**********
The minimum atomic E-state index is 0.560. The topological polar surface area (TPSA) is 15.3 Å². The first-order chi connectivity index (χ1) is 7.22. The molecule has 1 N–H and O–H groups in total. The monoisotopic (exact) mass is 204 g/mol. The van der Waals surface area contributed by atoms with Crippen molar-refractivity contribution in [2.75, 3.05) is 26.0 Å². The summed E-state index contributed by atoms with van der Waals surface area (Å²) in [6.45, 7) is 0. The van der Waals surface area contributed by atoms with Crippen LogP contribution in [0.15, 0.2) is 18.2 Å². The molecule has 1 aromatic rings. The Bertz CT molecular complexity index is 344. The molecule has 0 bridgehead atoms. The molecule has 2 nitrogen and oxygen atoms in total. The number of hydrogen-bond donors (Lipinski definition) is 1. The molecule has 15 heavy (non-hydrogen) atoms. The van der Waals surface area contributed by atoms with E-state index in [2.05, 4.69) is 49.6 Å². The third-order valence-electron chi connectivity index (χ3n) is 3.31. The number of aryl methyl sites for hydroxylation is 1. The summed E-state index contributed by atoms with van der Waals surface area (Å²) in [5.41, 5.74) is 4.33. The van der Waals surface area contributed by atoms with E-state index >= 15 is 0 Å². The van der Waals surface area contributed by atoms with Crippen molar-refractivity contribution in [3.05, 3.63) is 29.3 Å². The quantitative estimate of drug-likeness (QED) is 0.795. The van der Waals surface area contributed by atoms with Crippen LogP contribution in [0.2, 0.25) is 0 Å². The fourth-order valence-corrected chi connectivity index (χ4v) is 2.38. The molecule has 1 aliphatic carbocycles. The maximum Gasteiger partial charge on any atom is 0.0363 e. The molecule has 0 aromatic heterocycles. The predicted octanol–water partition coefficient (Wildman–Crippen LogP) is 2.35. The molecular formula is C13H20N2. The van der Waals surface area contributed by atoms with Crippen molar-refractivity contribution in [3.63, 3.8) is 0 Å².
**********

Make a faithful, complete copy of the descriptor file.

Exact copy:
The minimum atomic E-state index is 0.560. The topological polar surface area (TPSA) is 15.3 Å². The first-order chi connectivity index (χ1) is 7.22. The molecule has 1 N–H and O–H groups in total. The monoisotopic (exact) mass is 204 g/mol. The van der Waals surface area contributed by atoms with Crippen molar-refractivity contribution in [2.75, 3.05) is 26.0 Å². The summed E-state index contributed by atoms with van der Waals surface area (Å²) in [6.45, 7) is 0. The van der Waals surface area contributed by atoms with Crippen LogP contribution in [0.15, 0.2) is 18.2 Å². The molecule has 1 aromatic rings. The Bertz CT molecular complexity index is 344. The molecule has 0 bridgehead atoms. The molecule has 2 nitrogen and oxygen atoms in total. The number of hydrogen-bond donors (Lipinski definition) is 1. The molecule has 15 heavy (non-hydrogen) atoms. The van der Waals surface area contributed by atoms with E-state index in [2.05, 4.69) is 49.6 Å². The third-order valence-electron chi connectivity index (χ3n) is 3.31. The number of aryl methyl sites for hydroxylation is 1. The summed E-state index contributed by atoms with van der Waals surface area (Å²) in [5.41, 5.74) is 4.33. The van der Waals surface area contributed by atoms with E-state index >= 15 is 0 Å². The van der Waals surface area contributed by atoms with Crippen molar-refractivity contribution in [3.05, 3.63) is 29.3 Å². The quantitative estimate of drug-likeness (QED) is 0.795. The van der Waals surface area contributed by atoms with Crippen LogP contribution in [0.2, 0.25) is 0 Å². The fourth-order valence-corrected chi connectivity index (χ4v) is 2.38. The molecule has 1 aliphatic carbocycles. The maximum Gasteiger partial charge on any atom is 0.0363 e. The molecule has 0 aromatic heterocycles. The predicted octanol–water partition coefficient (Wildman–Crippen LogP) is 2.35. The molecular formula is C13H20N2. The van der Waals surface area contributed by atoms with Crippen molar-refractivity contribution in [3.63, 3.8) is 0 Å².